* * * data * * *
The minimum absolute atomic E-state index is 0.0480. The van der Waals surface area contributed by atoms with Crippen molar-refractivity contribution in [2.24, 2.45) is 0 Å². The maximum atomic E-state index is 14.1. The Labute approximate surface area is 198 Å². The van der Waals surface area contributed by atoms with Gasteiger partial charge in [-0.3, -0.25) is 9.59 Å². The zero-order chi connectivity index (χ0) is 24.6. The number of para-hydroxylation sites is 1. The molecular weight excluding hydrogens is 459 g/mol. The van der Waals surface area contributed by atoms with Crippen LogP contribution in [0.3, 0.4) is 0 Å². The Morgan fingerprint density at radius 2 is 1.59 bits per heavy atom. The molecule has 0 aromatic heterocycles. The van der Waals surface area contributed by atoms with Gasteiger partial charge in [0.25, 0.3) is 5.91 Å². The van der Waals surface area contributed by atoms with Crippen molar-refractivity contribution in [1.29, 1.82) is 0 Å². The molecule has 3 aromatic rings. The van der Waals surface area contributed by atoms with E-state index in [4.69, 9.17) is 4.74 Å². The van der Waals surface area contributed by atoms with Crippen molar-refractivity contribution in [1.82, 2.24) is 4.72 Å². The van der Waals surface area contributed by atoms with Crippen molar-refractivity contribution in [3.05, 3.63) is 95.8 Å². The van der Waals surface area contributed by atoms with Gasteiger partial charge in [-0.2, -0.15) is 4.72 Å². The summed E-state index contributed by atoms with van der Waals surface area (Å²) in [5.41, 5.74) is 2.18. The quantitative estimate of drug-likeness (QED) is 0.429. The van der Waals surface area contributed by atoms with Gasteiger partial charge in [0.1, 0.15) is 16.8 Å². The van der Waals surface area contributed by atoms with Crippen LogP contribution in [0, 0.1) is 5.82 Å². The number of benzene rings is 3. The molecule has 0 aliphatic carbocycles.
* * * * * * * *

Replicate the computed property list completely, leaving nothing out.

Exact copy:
The minimum absolute atomic E-state index is 0.0480. The van der Waals surface area contributed by atoms with Crippen molar-refractivity contribution in [2.24, 2.45) is 0 Å². The maximum atomic E-state index is 14.1. The Labute approximate surface area is 198 Å². The van der Waals surface area contributed by atoms with Gasteiger partial charge in [-0.3, -0.25) is 9.59 Å². The zero-order chi connectivity index (χ0) is 24.6. The number of para-hydroxylation sites is 1. The molecular weight excluding hydrogens is 459 g/mol. The van der Waals surface area contributed by atoms with Crippen LogP contribution in [0.3, 0.4) is 0 Å². The Morgan fingerprint density at radius 2 is 1.59 bits per heavy atom. The molecule has 0 aromatic heterocycles. The van der Waals surface area contributed by atoms with Gasteiger partial charge in [0.25, 0.3) is 5.91 Å². The van der Waals surface area contributed by atoms with Crippen molar-refractivity contribution in [1.29, 1.82) is 0 Å². The molecule has 3 aromatic rings. The van der Waals surface area contributed by atoms with E-state index in [4.69, 9.17) is 4.74 Å². The van der Waals surface area contributed by atoms with Crippen molar-refractivity contribution in [1.82, 2.24) is 4.72 Å². The van der Waals surface area contributed by atoms with Crippen molar-refractivity contribution in [3.05, 3.63) is 95.8 Å². The van der Waals surface area contributed by atoms with Gasteiger partial charge in [-0.2, -0.15) is 4.72 Å². The summed E-state index contributed by atoms with van der Waals surface area (Å²) in [5.41, 5.74) is 2.18. The quantitative estimate of drug-likeness (QED) is 0.429. The van der Waals surface area contributed by atoms with Gasteiger partial charge in [0.1, 0.15) is 16.8 Å². The van der Waals surface area contributed by atoms with Crippen LogP contribution in [0, 0.1) is 5.82 Å². The number of benzene rings is 3. The molecule has 0 aliphatic carbocycles.